How Beijing’s Debt Clampdown Shook the Foundation of a Real-Estate Colossus




The party has ended. Years of aggressive borrowing have collided with Beijing’s crackdown on debt, leaving the developer on the brink of collapse. Construction of Evergrande’s projects in many cities has stopped. The company has faced a litany of complaints and protests from suppliers, small investors and home buyers who sank their savings into properties the company promised to deliver.

Cash is so short that this summer, the developer said it began paying bills to contractors and suppliers with unfinished apartments instead of actual money. A paint supplier based in the southeastern province of Fujian said Evergrande recently paid off the equivalent of $34 million in bills with three unfinished properties, which the supplier is trying to sell. At a construction firm in Wuhan, more than 200 employees have been forced to take pay cuts because some of Evergrande’s bills are past due, a manager at the firm said,

Former and current employees say layoffs are adding up, and free meals that Evergrande used to provide for staffers at its headquarters have been canceled. In central China’s Hubei province, Evergrande has asked the local government to take over homeowners’ funds held in escrow accounts so they can’t be seized in legal disputes with creditors, according to people familiar with the matter.

Evergrande didn’t respond to requests for comment. The company said on Sept. 14 that its apartment sales have slowed markedly since June, its asset-disposal plans haven’t materialized, and it has hired financial advisers — a move that brings it closer to a potential debt restructuring.

Author(s): Xie Yu and Elaine Yu

Publication Date: 18 Sept 2021

Publication Site: WSJ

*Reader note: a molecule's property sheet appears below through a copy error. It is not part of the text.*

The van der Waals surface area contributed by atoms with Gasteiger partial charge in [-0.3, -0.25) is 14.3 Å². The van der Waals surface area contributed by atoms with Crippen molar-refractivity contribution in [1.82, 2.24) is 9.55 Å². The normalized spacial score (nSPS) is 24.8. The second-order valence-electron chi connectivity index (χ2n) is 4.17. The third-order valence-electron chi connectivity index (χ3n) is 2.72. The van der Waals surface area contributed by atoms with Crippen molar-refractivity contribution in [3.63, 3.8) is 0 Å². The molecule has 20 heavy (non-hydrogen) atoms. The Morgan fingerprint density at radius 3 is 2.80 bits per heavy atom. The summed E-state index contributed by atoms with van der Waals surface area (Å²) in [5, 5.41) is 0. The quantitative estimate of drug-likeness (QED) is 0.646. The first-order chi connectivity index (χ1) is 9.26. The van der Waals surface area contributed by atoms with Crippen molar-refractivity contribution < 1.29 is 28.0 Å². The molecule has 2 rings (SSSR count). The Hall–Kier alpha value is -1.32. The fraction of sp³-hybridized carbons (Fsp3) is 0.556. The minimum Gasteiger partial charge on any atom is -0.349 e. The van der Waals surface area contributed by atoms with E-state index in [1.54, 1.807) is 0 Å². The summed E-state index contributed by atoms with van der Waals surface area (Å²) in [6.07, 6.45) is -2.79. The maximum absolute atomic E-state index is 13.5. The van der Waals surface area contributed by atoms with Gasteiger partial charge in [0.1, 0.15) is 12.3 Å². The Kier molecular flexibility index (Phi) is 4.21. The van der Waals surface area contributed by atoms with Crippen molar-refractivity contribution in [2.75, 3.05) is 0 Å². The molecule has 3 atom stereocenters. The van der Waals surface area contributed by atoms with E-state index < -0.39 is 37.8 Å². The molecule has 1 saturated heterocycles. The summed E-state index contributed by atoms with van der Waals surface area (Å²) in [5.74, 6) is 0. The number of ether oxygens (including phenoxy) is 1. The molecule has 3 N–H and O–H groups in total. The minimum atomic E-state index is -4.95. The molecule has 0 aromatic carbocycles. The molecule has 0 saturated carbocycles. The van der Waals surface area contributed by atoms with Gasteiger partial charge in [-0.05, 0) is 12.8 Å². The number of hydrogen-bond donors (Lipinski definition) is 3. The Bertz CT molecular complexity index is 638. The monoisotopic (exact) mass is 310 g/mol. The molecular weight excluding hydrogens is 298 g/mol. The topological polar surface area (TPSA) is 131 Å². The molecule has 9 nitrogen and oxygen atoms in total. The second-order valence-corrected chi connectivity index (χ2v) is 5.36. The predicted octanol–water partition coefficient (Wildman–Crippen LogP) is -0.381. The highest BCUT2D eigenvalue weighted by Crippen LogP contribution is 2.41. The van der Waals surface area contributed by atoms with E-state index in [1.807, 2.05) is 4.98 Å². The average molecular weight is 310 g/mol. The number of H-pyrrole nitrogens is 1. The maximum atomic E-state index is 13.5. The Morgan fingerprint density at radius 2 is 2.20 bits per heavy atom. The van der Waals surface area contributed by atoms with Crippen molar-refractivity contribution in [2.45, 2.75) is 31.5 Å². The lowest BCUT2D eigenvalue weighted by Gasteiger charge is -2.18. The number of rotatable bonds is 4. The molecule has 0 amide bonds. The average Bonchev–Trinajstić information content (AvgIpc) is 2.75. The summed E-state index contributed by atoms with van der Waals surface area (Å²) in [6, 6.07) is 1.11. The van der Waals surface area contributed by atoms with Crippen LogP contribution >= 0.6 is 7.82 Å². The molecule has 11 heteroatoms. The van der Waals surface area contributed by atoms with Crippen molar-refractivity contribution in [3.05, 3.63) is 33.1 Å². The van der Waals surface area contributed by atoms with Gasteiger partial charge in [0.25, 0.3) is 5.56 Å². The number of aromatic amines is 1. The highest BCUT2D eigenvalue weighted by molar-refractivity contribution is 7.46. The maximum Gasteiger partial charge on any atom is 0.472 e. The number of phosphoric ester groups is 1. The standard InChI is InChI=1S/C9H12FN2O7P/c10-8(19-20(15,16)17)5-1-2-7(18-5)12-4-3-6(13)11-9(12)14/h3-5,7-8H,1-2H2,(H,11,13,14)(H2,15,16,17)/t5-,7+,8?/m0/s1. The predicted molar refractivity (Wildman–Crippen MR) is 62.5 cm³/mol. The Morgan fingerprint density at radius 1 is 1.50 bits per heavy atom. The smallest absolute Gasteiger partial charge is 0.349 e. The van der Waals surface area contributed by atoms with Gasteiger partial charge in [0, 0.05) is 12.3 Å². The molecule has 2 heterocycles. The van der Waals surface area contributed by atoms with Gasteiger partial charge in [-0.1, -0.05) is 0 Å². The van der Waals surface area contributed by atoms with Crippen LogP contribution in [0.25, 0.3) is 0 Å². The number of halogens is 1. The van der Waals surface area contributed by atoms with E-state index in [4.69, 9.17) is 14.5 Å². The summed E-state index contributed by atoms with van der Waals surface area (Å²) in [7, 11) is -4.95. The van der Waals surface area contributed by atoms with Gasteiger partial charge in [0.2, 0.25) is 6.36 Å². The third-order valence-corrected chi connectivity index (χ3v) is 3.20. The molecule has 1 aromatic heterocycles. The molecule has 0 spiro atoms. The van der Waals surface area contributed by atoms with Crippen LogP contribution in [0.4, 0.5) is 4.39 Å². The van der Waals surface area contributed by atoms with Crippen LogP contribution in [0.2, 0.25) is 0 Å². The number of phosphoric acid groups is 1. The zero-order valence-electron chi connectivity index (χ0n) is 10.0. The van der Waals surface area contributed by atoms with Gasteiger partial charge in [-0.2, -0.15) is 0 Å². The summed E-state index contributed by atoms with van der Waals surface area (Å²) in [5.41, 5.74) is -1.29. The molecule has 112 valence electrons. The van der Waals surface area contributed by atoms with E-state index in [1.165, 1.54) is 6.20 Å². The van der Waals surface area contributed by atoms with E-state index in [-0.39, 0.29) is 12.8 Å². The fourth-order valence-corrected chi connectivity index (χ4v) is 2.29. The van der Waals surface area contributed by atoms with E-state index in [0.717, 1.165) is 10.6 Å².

China’s Youthful, Debt-Fueled Spending Spree Sparks a Reckoning



Chinese regulators attempting to rein in Ant Group Co. and a swelling online-lending industry have a target in their sights: the excessive, debt-fueled lifestyles of the country’s youth.

Leading up to last year’s coronavirus pandemic, a new generation of tech-savvy and free-spending citizens helped power rising consumption, a growing driver of China’s economy.

Many used short-term loans to pay for expenses such as prestige cosmetics, electronic gadgets and costly restaurant meals. They found credit easy to obtain, thanks to Ant and other Chinese financial-technology companies that provided unsecured loans to millions of people who didn’t have bank-issued credit cards. In 2019, online loans accounted for as much as half of short-term consumer loans in China, according to estimates from Fitch Ratings.

Now, new financial regulations are forcing lenders to reassess their business strategies and have sparked a reckoning about the American-style borrowing and spending habits of China’s younger population. Starting in 2022, Ant and its peers will have to fund at least 30% of the loans they make together with banks, a rule designed to make online lenders bear more risk.

Author(s): Xie Yu

Publication Date: 13 March 2021

Publication Site: Wall Street Journal